I would need a whole lot more info than you gave to determine if this is apples to apples. My grease hood quote includes (“Grease hood” as opposed to a simple heat exhaust hood) all stainless, integral makeup air chamber and both exhaust and makeup air collars.
You didn’t mention the ansul fire suppression, so I am thinking we are talking two different creatures. The ansul system alone runs $1500 to $2000 without the install and charge up. That piece is an essential for grease hoods over fryers and stovetops for sautee.
I can find a simple 8’ galvanized steam/heat exhaust hood with one fan online several places for about $1800 to $1900 . . . I can even get them close enough to pick up rather than ship. They just won’t meet my need or the fire code.
If you could tell me a website or contact info, I’d really love to find out if they can get me in the door for that price for hood plus fans. Cheapest I can find even for galvanized system is $3000 +/- $200 . . . and that is again without the fire suppression.
There is a national code for hoods also many states have even more stringent codes, countys usually enforce national or state codes and some cities are adding there own consepts.
The national code does not require fire protection for pizza ovens but many local fire marshals are requiring fire protection.
There are specific requirements for the amount of air exhausted depending on what equipment is under the hood and the size of the hood. There are UL or ETL tested and rated hoods that require much lower exhaust rates and much less make up air than required for unlisted hoods. Most all county and state jurisdictions require submittal of definitive blue prints showing all of the above and how all of the air exhausted is to be replaced at generally 68 degrees or warmer.
The best bet is to size your Air conditioning system to supply all your make up air.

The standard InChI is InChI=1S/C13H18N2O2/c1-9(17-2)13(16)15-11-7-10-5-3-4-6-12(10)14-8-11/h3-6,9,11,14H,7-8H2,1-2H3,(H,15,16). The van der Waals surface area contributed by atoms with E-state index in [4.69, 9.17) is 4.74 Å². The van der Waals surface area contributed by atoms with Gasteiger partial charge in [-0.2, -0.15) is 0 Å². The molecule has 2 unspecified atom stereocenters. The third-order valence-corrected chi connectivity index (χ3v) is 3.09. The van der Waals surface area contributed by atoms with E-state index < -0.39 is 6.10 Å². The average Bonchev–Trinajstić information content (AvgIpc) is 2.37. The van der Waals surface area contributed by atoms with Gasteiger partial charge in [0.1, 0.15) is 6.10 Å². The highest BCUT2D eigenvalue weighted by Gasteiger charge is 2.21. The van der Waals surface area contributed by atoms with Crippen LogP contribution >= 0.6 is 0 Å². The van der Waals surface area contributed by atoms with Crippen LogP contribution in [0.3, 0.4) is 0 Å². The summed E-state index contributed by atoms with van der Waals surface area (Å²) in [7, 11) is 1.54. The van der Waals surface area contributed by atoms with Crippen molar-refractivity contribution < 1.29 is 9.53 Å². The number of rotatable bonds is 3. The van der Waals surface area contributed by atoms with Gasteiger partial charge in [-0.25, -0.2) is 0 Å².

I recommend that all of the above be checked and complied with so that some county or state inspector does not show up after the fact and condemn your system.
Hood guy came today to see the site and generate a quote . . . talk about a day. Should hear tomorrow the final numbers. Many thanks for the considered input you guys gave me. It was very helpful in conversing with the contractor and negotiating the whole thing.
I have a little more demo to do. He may be willing to work with me and help finance for 6 months the difference between 8’ and 10’. He had two guys leave him with 3 hoods on his loading dock . . . 8, 10, and 12. He’ll certianly move any of them quickly, but he has both the 8’ and the 10’ in hand and able to install whouth the fabrication delay. I’ll let you know how it goes.
This is definitely not going to be a do-it-yourself job given the locations and proliferation of wood to deal with in terms of combustibles. Big expense will be fire wrap for the exhaust duct going up. Cannot get the 16" to 18" clearance for combustibles . . . gotta use durarock alot of places and fire wrap the duct up to the tune of $7 per square foot. With a 24"x24" duct (add 10" to get wrap around) we look at $62.85 for each linear foot of duct wrapped. Could be into $500+ just to wrap the duct to get out the roof!
I don’t know the layout of your project but in many instances rather than going up through a roof we have found in less costly to go out a wall and up the outside of the building. That saves all the expensive insulating of the duct work.
Are you talking about fire-wrapping the duct up to the roof? Check to see if you can make double drywall chase and feed the duct through it. Might save you the fire wrap. Maybe, depends if your community has adopted the new standard, I think it’s called NF500
Yes, I was, because of the three rooflines in the title of the thread I like your suggestion, and will float it to the contractor. I can build a chase in my sleep after framing out 300 feet of walls! Heck, even if we have to use durarock (conctrete board), it would seem cheaper than the fire-wrap.
Sorry Nick, that was me–and my name isn’t nick. I have a double dry wall chase and no fire wrap. My community just switched into the new standard, so there is a shot you might get this to work. Make sure you have the proper clearance around the duct. Better the chase was wider than tighter.
As to the duct itself. It’s just mild steel they use. If you can track down a welder, he will know where to get the materials. Get yourself a welder & save some bucks. He can also weld and fab the transition peices if he has a metal brake. Maybe you know an hvac guy who has one. Good luck